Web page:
Well, she’s been waiting patiently, while I pondered which media to dabble in. Since she’s printed on smooth Arches 88 printmaking paper, that eliminates wet pigments from the options.
Arches88 has no sizing in it, so wet pigments like watercolor or Dr. Ph. Martin’s inks would bloom, spread/sink through as if I were painting on a paper towel. So I started with colored pencils, and just kept going.
Art Studio Quicksand
You know when you sit down to work for just 15 minutes before less savory obligations arrive?
And then your art supplies take over, and you get pillowed into the cozy, creativity vortex…. and an audiobook makes time stop (currently, this one), and a cup of tea tastes so good, and the entirety of your maker self hunkers down, till you’re wholly engulfed in a very good art-making zone? Yeah, *those* moments.
I had a long list of To-Do’s the day I started this, and the wheels came right off that cart. I kept shading and layering color All. Day. Long. ;~D #butboywasitfun
When was the last time you Ditched-Your-Day for Art?
And Before I Forget
I just published a brandy-new online course called How to Title Your Art. 🎊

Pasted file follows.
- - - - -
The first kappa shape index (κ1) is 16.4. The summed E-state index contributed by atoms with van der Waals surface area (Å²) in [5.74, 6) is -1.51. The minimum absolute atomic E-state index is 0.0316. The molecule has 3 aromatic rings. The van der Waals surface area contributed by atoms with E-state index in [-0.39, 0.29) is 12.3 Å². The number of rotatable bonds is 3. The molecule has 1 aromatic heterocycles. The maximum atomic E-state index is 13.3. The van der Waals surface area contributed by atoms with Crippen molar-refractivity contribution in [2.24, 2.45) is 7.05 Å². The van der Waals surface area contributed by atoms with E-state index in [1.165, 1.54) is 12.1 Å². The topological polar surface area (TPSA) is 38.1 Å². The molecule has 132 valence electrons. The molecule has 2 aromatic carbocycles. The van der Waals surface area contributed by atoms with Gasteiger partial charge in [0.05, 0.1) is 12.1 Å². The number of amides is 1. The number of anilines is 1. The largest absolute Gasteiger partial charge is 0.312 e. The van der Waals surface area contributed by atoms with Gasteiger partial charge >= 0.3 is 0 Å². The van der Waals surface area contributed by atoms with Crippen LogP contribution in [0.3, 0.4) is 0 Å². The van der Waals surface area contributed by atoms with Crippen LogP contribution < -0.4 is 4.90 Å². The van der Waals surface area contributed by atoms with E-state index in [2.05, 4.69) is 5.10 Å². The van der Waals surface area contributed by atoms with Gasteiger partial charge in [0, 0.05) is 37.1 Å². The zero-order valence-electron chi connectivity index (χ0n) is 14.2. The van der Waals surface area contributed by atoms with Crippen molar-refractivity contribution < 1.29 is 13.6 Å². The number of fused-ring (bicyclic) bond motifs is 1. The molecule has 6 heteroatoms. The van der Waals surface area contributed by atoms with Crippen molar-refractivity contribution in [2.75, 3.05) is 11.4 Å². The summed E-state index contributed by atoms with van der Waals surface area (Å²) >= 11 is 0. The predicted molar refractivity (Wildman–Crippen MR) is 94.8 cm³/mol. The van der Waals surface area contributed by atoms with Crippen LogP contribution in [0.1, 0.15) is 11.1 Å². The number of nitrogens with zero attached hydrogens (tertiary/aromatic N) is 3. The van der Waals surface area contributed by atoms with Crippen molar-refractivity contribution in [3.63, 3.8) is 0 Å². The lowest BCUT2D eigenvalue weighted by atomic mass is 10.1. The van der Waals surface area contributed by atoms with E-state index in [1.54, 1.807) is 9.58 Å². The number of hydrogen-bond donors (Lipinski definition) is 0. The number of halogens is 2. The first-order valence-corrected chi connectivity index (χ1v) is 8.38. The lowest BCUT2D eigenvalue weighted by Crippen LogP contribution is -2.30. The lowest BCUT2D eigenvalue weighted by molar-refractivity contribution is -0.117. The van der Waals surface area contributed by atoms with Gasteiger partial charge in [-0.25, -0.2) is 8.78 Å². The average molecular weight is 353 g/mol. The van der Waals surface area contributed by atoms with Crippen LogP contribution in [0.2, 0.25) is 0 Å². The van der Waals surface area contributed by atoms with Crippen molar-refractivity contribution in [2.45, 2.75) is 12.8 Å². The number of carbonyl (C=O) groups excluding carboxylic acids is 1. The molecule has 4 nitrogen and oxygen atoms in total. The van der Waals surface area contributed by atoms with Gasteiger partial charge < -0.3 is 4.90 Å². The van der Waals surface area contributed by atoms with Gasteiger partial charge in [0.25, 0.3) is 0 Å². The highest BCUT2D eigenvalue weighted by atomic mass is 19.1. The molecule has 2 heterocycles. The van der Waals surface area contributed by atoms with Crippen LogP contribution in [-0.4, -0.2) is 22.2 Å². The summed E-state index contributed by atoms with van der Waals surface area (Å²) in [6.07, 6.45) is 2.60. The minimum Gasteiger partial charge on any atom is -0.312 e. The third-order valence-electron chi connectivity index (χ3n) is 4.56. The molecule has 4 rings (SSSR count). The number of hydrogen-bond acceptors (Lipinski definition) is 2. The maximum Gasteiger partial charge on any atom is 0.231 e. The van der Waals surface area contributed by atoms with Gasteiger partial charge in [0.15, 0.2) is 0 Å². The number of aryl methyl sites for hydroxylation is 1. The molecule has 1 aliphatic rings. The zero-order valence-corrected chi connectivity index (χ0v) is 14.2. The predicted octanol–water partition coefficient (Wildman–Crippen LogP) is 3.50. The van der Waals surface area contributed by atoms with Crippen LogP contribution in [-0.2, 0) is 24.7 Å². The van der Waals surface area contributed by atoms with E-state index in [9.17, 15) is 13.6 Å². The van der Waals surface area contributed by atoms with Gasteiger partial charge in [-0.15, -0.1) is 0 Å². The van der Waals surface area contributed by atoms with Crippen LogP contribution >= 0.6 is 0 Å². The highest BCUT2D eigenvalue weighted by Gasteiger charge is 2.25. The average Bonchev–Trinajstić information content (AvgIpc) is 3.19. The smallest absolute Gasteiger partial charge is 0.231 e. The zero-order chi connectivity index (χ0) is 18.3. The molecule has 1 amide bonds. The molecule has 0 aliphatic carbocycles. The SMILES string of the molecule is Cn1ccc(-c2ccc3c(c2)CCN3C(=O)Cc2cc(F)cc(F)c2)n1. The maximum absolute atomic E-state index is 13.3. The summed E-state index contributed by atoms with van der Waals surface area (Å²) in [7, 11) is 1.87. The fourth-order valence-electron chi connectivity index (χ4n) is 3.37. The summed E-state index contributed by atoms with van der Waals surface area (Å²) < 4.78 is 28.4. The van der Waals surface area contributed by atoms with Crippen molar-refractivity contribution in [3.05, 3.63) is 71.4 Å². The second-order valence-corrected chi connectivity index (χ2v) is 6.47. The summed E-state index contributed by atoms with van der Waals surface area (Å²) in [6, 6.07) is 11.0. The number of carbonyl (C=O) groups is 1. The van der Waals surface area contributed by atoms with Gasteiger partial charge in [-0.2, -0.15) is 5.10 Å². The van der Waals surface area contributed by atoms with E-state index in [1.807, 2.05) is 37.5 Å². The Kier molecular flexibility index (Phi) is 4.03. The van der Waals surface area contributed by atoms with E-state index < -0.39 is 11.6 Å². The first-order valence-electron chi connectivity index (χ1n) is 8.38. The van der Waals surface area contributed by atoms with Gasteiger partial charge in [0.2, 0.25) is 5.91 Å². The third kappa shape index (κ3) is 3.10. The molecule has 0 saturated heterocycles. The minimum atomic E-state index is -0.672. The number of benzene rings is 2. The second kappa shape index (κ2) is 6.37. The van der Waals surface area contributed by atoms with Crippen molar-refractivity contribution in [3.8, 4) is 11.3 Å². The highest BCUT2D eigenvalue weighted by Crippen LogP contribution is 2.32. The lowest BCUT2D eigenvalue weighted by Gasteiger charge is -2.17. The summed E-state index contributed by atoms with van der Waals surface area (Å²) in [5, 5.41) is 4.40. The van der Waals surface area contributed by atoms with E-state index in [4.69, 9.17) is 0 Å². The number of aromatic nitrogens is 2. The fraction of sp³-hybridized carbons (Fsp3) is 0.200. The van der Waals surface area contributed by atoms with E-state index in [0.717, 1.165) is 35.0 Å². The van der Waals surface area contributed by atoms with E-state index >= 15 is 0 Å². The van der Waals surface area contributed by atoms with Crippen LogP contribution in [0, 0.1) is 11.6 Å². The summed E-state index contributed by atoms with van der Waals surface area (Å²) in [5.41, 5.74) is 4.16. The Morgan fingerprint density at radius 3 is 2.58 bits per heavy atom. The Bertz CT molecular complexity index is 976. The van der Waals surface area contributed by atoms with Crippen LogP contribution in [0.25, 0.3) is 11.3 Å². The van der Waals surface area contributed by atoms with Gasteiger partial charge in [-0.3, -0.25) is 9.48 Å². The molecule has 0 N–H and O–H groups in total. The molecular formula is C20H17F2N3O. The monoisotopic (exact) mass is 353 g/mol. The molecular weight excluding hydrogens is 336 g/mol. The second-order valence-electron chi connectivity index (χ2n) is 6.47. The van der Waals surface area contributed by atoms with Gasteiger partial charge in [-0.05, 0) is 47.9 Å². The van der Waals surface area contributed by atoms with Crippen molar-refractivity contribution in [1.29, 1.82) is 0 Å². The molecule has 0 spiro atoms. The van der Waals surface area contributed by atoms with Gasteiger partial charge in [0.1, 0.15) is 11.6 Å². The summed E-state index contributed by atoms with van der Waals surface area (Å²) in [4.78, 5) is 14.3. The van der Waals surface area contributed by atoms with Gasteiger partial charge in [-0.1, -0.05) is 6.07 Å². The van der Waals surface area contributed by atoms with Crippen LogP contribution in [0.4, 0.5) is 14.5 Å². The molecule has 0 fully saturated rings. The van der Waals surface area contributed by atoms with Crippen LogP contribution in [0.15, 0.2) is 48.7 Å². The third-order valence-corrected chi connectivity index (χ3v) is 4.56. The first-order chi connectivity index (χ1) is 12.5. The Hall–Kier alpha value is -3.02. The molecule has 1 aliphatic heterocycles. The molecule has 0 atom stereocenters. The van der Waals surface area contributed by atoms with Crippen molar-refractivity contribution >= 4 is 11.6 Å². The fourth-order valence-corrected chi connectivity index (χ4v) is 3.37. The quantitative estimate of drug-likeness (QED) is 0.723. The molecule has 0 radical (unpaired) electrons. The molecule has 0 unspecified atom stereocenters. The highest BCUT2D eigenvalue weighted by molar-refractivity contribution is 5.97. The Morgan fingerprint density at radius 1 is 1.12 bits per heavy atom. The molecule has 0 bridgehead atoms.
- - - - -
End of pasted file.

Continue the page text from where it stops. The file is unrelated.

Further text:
The curriculum includes everything I’ve learned to help title your art, after it’s completed, or before you start.
The art-title methods work on single pieces of art, or you can conjure titles for an entire series.
You’ll use relevant parts of each element of your art work to inform the title, without having to rely on “subject” titles.
Instead of naming a painting of a red barn “The Red Barn”, you can explore a more imaginative approach to naming your art with this three-option system.
If you struggle with finding compelling titles for your paintings, I hope this course and the worksheet downloads will help you. Click the graphic above to visit the course-page, and use that coupon code for a discount till Monday!
Thanks for your support in this new endeavor, and Happy Titling!
It was great to hang out today, and I’ll see you in the next post!
P.S. If Spring Cleaning is on your To-Do list in your creative space, grab a beverage, a pad of grid paper and a pencil, and visit these studio layout ideas and tips photos on Pinterest. #inspiration
Ophelia was painted when he (John Everett Millais) was 22. A painting on a minituristic detail on a non-minituristic scale, it is a tour de force of detailed depiction which at the historical point when photography was just emerging as a visual threat, out-records the recording power of the photograph. Art-historically. It marks a last stand in the war of the painter as sole guardian of visual truth. A photographer could get a woman to lie fully clothed in a stream but not a robin to perch above her head. The painter, Millais’s picture argues, has an imaginative and emotional advantage over the photographer. Ophelia, is passionate without the melancholy yearning of a young man waiting for love to happen; and imbued with a the delight in nature instilled by his fisherman grandfather, Ophelia’s stream, apart from anything else, is a fry fly-fisherman’s dream.
John McEwan, date unknown